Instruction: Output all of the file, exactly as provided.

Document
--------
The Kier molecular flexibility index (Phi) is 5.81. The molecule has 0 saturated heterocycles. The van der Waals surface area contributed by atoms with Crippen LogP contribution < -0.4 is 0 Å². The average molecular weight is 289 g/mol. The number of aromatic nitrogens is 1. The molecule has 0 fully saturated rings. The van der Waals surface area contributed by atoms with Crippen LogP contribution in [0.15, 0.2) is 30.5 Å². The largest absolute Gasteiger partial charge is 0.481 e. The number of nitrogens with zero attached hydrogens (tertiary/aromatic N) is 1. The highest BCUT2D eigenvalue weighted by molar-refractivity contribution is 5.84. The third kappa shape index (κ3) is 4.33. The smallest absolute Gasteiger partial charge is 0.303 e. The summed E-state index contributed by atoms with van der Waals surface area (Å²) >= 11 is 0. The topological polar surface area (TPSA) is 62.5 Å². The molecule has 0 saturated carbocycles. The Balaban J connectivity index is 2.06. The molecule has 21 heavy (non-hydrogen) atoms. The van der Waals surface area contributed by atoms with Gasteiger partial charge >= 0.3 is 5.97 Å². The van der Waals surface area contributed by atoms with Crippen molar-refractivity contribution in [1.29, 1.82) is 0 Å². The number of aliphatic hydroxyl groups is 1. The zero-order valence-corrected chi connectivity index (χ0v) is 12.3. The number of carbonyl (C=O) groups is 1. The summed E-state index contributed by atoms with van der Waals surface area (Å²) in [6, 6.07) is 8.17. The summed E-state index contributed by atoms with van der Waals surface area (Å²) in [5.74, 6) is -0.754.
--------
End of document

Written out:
The Kier molecular flexibility index (Phi) is 5.81. The molecule has 0 saturated heterocycles. The van der Waals surface area contributed by atoms with Crippen LogP contribution < -0.4 is 0 Å². The average molecular weight is 289 g/mol. The number of aromatic nitrogens is 1. The molecule has 0 fully saturated rings. The van der Waals surface area contributed by atoms with Crippen LogP contribution in [0.15, 0.2) is 30.5 Å². The largest absolute Gasteiger partial charge is 0.481 e. The number of nitrogens with zero attached hydrogens (tertiary/aromatic N) is 1. The highest BCUT2D eigenvalue weighted by molar-refractivity contribution is 5.84. The third kappa shape index (κ3) is 4.33. The smallest absolute Gasteiger partial charge is 0.303 e. The summed E-state index contributed by atoms with van der Waals surface area (Å²) >= 11 is 0. The topological polar surface area (TPSA) is 62.5 Å². The molecule has 0 saturated carbocycles. The Balaban J connectivity index is 2.06. The molecule has 21 heavy (non-hydrogen) atoms. The van der Waals surface area contributed by atoms with Gasteiger partial charge >= 0.3 is 5.97 Å². The van der Waals surface area contributed by atoms with Crippen molar-refractivity contribution in [1.29, 1.82) is 0 Å². The number of aliphatic hydroxyl groups is 1. The zero-order valence-corrected chi connectivity index (χ0v) is 12.3. The number of carbonyl (C=O) groups is 1. The summed E-state index contributed by atoms with van der Waals surface area (Å²) in [6, 6.07) is 8.17. The summed E-state index contributed by atoms with van der Waals surface area (Å²) in [5.74, 6) is -0.754.